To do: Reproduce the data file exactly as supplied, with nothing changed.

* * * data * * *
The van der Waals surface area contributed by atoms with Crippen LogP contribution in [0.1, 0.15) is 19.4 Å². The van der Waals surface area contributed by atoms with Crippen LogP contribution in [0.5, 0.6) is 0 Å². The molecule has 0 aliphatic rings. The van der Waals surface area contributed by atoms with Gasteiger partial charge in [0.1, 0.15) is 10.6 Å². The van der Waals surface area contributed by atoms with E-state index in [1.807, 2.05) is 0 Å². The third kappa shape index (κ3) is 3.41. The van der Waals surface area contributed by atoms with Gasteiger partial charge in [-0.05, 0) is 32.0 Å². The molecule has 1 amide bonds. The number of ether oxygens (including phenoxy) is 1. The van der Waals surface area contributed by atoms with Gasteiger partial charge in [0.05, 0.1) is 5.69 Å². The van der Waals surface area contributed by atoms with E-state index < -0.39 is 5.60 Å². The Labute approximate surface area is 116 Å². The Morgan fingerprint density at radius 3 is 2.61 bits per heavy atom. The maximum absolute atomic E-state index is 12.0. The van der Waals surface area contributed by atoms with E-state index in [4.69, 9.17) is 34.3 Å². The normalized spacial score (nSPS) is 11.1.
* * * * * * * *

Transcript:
The van der Waals surface area contributed by atoms with Crippen LogP contribution in [0.1, 0.15) is 19.4 Å². The van der Waals surface area contributed by atoms with Crippen LogP contribution in [0.5, 0.6) is 0 Å². The molecule has 0 aliphatic rings. The van der Waals surface area contributed by atoms with Gasteiger partial charge in [0.1, 0.15) is 10.6 Å². The van der Waals surface area contributed by atoms with E-state index in [1.807, 2.05) is 0 Å². The third kappa shape index (κ3) is 3.41. The van der Waals surface area contributed by atoms with Gasteiger partial charge in [-0.05, 0) is 32.0 Å². The molecule has 1 amide bonds. The number of ether oxygens (including phenoxy) is 1. The van der Waals surface area contributed by atoms with Gasteiger partial charge in [0.05, 0.1) is 5.69 Å². The van der Waals surface area contributed by atoms with E-state index < -0.39 is 5.60 Å². The Labute approximate surface area is 116 Å². The Morgan fingerprint density at radius 3 is 2.61 bits per heavy atom. The maximum absolute atomic E-state index is 12.0. The van der Waals surface area contributed by atoms with E-state index in [4.69, 9.17) is 34.3 Å². The normalized spacial score (nSPS) is 11.1.